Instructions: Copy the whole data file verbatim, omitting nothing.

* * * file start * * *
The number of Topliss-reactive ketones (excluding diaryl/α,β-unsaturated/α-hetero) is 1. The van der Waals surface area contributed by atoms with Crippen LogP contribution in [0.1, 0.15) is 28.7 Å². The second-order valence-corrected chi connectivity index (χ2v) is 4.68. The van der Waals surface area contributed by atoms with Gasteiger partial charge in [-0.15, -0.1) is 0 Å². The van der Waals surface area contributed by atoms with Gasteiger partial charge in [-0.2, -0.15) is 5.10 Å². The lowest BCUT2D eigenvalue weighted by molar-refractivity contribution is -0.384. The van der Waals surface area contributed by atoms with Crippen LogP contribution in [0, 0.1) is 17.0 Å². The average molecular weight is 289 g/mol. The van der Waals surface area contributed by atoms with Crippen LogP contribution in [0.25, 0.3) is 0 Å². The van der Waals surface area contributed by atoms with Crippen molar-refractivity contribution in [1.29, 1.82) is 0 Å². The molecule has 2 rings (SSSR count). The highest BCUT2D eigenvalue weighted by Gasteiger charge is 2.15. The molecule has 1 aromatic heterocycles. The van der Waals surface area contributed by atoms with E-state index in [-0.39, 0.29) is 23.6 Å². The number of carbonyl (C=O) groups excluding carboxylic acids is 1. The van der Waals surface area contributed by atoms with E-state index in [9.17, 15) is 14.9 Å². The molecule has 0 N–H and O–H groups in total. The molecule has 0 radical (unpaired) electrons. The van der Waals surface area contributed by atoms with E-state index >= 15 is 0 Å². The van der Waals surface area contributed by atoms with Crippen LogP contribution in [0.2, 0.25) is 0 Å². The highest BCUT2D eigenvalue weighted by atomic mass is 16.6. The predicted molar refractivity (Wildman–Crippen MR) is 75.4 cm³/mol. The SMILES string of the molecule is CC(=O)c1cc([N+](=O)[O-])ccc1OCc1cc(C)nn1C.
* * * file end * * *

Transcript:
The number of Topliss-reactive ketones (excluding diaryl/α,β-unsaturated/α-hetero) is 1. The van der Waals surface area contributed by atoms with Crippen LogP contribution in [0.1, 0.15) is 28.7 Å². The second-order valence-corrected chi connectivity index (χ2v) is 4.68. The van der Waals surface area contributed by atoms with Gasteiger partial charge in [-0.15, -0.1) is 0 Å². The van der Waals surface area contributed by atoms with Gasteiger partial charge in [-0.2, -0.15) is 5.10 Å². The lowest BCUT2D eigenvalue weighted by molar-refractivity contribution is -0.384. The van der Waals surface area contributed by atoms with Crippen LogP contribution in [0, 0.1) is 17.0 Å². The average molecular weight is 289 g/mol. The van der Waals surface area contributed by atoms with Crippen LogP contribution in [0.25, 0.3) is 0 Å². The van der Waals surface area contributed by atoms with Crippen molar-refractivity contribution in [1.29, 1.82) is 0 Å². The molecule has 2 rings (SSSR count). The highest BCUT2D eigenvalue weighted by Gasteiger charge is 2.15. The molecule has 1 aromatic heterocycles. The van der Waals surface area contributed by atoms with E-state index in [-0.39, 0.29) is 23.6 Å². The number of carbonyl (C=O) groups excluding carboxylic acids is 1. The van der Waals surface area contributed by atoms with E-state index in [9.17, 15) is 14.9 Å². The molecule has 0 N–H and O–H groups in total. The molecule has 0 radical (unpaired) electrons. The van der Waals surface area contributed by atoms with E-state index >= 15 is 0 Å². The van der Waals surface area contributed by atoms with Crippen LogP contribution in [0.2, 0.25) is 0 Å². The highest BCUT2D eigenvalue weighted by atomic mass is 16.6. The predicted molar refractivity (Wildman–Crippen MR) is 75.4 cm³/mol. The SMILES string of the molecule is CC(=O)c1cc([N+](=O)[O-])ccc1OCc1cc(C)nn1C.